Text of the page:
Mao and the introduction of the Five Year Plan

The Five Year Plan

In 1949 when the Communists came into power the Chinese economy was in a terrible mess. Decades of fighting meant that there had been a lack of investment in new technologies and China was lagging way behind other countries. Mao wanted to address this as quickly as possible through a Five Year Plan. The plan was inspired by the Soviet model which introduced a target based system over a 5 year period. The essential needs of the country were identified and individual factories and industrial sites told exactly what their minimum contribution to production needed to be.

The First Five Year Plan
1952 output 1957 target 1957 actual
Oil 0.4 million tonnes 2 million tonnes 1.4 million tonnes
Coal 63 million tonnes 113 million tonnes 124 million tonnes
Pig Iron 1.9 million tonnes 4.7 million tonnes 5.8 million tonnes
Steel 1.3 million tonnes 4.1 million tonnes 5.2 million tonnes
Fertiliser 0.2 million tonnes 0.6 million tonnes 0.7 million tonnes

The Five Year Plans succeeded in raising output and in many areas exceeded targets. Mao and other leaders though were unhappy at the disparity in terms of progress between Agriculture and Industry. This led to a change in policy during the 2nd Five Year Plan where the Great Leap Forward was introduced and improvements across the board encouraged.

Work on collectivisation as part of the Great Leap Forward set out in the 2nd Five Year Plan

Sources

Source: Talk on the 3rd Five Year Plan, Mao, 1964

In the past, the method of planning was essentially learned from the Soviet Union and comparatively easy to do. First you determine how much steel is needed, then on this basis estimate how much coal, electricity, transport force, and so on are needed; and then based on these assumptions estimate the expected increase in urban population and the livelihood benefits. This is the method of using the calculator. Once the output of steel is reduced, all other items are correspondingly reduced. This kind of method is impractical and unworkable. This type of calculation cannot take into account what the Lord in Heaven will do to the plan. Suppose a natural disaster comes and you just won’t have such a quantity of foodgrains, support to the urban population cannot increase to the extent desired and then everything else comes to naught. Besides you cannot figure in what war will do. We are not the chief of staff of the U.S., so we don’t know when they will strike against us. Furthermore, revolutions in various countries cannot be figured into the plan. Suppose in some countries the people’s revolutions have succeeded and they need our economic assistance. How can this be foretold?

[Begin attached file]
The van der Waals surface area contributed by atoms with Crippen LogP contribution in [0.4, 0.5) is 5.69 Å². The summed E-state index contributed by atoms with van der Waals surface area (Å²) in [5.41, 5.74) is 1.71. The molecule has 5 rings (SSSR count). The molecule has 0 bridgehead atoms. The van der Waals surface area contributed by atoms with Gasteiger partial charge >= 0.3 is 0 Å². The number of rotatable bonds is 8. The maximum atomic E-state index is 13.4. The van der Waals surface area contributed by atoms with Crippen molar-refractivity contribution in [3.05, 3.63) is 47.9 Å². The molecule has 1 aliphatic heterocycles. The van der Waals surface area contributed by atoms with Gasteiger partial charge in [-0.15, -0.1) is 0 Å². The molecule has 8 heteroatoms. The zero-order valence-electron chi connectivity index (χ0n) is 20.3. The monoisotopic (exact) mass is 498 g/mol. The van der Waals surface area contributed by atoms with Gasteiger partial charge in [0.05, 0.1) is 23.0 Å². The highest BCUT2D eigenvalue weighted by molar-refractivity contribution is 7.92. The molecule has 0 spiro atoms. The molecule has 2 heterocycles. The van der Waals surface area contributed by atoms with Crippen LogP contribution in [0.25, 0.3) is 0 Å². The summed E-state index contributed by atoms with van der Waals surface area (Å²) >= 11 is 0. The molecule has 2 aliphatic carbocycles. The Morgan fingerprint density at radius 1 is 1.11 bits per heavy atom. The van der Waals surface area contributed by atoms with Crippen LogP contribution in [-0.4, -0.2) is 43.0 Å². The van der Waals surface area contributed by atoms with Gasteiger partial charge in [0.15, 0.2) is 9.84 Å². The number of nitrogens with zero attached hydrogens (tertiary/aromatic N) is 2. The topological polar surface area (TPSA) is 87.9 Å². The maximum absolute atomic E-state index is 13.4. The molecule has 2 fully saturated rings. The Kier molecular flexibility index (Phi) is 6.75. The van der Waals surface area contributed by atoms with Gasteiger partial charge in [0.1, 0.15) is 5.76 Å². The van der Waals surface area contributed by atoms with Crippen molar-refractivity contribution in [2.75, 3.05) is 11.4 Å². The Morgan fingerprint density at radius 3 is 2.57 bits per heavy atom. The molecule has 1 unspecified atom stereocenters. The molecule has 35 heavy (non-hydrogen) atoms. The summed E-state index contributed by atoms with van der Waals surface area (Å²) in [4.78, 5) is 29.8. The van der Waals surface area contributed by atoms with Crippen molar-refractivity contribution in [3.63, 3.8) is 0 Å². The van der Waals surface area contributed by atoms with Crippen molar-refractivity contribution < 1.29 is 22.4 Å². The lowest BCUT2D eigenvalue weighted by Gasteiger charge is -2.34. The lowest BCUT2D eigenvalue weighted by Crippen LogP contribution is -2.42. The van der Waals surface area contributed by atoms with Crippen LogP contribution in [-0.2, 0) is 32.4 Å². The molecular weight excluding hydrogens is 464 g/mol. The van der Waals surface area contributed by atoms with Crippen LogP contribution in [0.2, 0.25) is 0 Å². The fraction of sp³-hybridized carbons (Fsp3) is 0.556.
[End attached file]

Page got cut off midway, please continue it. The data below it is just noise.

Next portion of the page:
It is necessary to change the method of planning. This is a revolution. After we learned the Soviet method, it has become a force of habit with us and it seems hard to change.

In the last few years we have been groping our way and found some other method. Our policy is to take agriculture as the foundation and industry as the leading factor. Pursuant to this policy, when we map out a plan we first see what quantity of foodgrains can be produced, then estimate how much fertilizer, pesticides, machinery, iron and steel, and so on are needed.

How do we plan for an annual harvest? It will be determined by the assumption that in 5 years there will be 1 year of good harvest, 2 years of ordinary harvest, and 2 years of poor harvest. This is more practical and dependable. It should first be ascertained what quantity of foodgrains, cotton and other economic crops can be produced under such conditions and then how much industry can be planned for on this foundation. If the harvest of the year is better, so much the better.

Source: “How China Proceeds with the Task of Industrialization” Ji Yun, 1953

The five-year construction plan, to which we have long looked forward, has now
commenced. Its basic object is the gradual realization of the industrialization of our state.
Industrialization has been the goal sought by the Chinese people during the past one
hundred years. From the last days of the Manchu dynasty to the early years of the republic,
some people had undertaken the establishment of a few factories in the country. But industry as
a whole has never been developed in China. … It was just as Stalin said: “Because China did not
have its own heavy industry and its own war industry, it was being trampled upon by all the
reckless and unruly elements. …”

Links

Mao Zedong: China 1930-1976

Wikipedia – entries relating to each of the Five Year Plans.

History Learning Site – good account with statistical analysis.

Country Studies – detailed article about the Five Year Plans.

China Facts – accounts of the 5 year plans.

China Posters – account and propaganda images from the period of the first 5 year plans.

The History of china through Propaganda Posters.